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Practical Metaliteracy Tips: Part 1

by Ben DeBiasio on 2024-02-28T16:10:00-06:00 in Library and Information Science | 0 Comments

Information Literacy is hard to define. While there is certainly agreement about the importance of teaching students how to access, evaluate and ethically incorporate the work of others, an overabundance of frameworks can leave instruction programs wondering what to focus on. Should we teach about a website/tool that can help students evaluate a potential source, or should we teach them how to produce their own sources? Or is it in fact more important for students to understand how their own experiences and socialization might affect their evaluation of said sources? The emergence of interactive media platforms only complicates these questions: Is discourse on social media an academic resource, emerging technologies, examples of digital media or insidious examples of capitalism's negative effects on the information landscape? What exactly is the intersection between information, data, media, technologies, psychology and learning theory....

Way back in 2011, Mackey and Jacobson highlighted this tension when they noted that "several competing concepts of literacy have emerged including digital literacy, media literacy, visual literacy, and information technology fluency, but there is a need for a comprehensive framework based on essential information proficiencies and knowledge" (Mackey, 62). Part of Mackey and Jacobson's response to this disciplinary disorganization was to propose metaliteracy (search our catalog) as a solution. While the name might cause cynics to roll their eyes, metaliteracy is defined as an "overarching and self-referential framework that integrates emerging technologies and unifies multiple literacy types" (Mackey, 62). This unified definition is exactly why the ACRL Framework for Information Literacy for Higher Education "draws significantly upon the concept of metaliteracy, which offers a renewed vision of information literacy as an overarching set of abilities in which students are consumers and creators of information who can participate successfully in collaborative spaces" (ACRL).  While this concept has been around for over a decade at this point, I think that this definition suffers from "too-much-ism" and can be difficult to apply with fidelity - especially for new instruction librarians. In the coming months, I want to offer concrete suggestions of how instruction librarians can incorporate metaliteracy into their instruction practices, and their assessment of information literacy learning outcomes.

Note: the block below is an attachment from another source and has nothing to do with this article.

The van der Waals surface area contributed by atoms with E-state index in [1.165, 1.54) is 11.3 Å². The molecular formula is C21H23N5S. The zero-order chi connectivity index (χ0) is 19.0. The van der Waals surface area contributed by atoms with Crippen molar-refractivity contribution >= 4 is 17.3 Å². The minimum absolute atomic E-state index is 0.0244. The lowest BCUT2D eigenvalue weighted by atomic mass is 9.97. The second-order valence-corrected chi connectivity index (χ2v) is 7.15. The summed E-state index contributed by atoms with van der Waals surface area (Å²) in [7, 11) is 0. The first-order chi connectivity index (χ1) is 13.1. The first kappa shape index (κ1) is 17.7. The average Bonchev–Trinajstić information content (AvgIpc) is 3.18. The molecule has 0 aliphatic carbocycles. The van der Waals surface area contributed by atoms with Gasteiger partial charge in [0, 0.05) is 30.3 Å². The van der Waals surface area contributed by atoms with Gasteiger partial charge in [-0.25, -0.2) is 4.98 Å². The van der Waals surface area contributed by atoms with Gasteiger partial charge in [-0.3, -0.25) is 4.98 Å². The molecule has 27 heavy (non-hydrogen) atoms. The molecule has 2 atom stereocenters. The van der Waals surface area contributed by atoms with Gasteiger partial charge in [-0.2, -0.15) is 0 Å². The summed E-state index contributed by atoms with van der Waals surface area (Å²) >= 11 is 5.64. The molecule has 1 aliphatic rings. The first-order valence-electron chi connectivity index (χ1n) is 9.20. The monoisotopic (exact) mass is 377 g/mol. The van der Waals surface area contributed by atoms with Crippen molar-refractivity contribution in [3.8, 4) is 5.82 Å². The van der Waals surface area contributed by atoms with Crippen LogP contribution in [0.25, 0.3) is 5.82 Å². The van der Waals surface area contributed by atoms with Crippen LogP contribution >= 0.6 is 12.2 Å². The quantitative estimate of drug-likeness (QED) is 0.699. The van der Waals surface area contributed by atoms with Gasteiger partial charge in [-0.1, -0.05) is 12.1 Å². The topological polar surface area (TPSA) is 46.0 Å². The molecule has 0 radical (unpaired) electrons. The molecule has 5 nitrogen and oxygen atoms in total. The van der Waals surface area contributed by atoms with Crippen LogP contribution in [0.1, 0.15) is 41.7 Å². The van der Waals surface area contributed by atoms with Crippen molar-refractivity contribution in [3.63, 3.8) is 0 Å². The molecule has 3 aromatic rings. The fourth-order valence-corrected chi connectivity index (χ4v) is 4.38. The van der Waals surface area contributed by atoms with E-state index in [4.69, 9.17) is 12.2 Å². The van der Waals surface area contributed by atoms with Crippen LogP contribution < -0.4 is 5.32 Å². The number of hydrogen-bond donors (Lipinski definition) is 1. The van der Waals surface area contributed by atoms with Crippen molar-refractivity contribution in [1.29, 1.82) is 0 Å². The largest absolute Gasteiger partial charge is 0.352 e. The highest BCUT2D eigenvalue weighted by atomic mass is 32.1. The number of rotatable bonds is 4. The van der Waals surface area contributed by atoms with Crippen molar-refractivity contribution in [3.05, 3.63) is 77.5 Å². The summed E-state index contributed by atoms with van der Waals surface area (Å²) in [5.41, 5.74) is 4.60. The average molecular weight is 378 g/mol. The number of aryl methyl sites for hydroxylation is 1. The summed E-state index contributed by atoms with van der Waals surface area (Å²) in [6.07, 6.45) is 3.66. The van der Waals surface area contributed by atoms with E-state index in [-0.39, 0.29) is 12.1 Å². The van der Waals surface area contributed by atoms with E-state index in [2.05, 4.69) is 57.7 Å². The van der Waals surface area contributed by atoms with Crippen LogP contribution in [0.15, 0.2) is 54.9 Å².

Super Practical Metaliteracy Tip you can start using tomorrow:

You can very easily incorporate metacognition and self-reflection into your exit ticket or post-session survey. Many instruction programs have a standardized tool that is administered after one-shot instruction sessions. One way to incorporate metalitearcy into your assessment is to require students to reflect on their own learning process or how they relate to information. A sample prompt might read: What strategy worked well? What have I learned that I can use for future tasks? How can I memorize this strategy?


Works Cited:

Association of College and Research Libraries, Framework for Information Literacy for Higher Education. Chicago: ALA, 2015. American Library Association. Web. 12 Feb. 2015.

Mackey, Thomas P, and Trudi E Jacobson. “Reframing Information Literacy as a Metaliteracy.” College & research libraries 72.1 (2011): 62–78. Web.


Further Reading:

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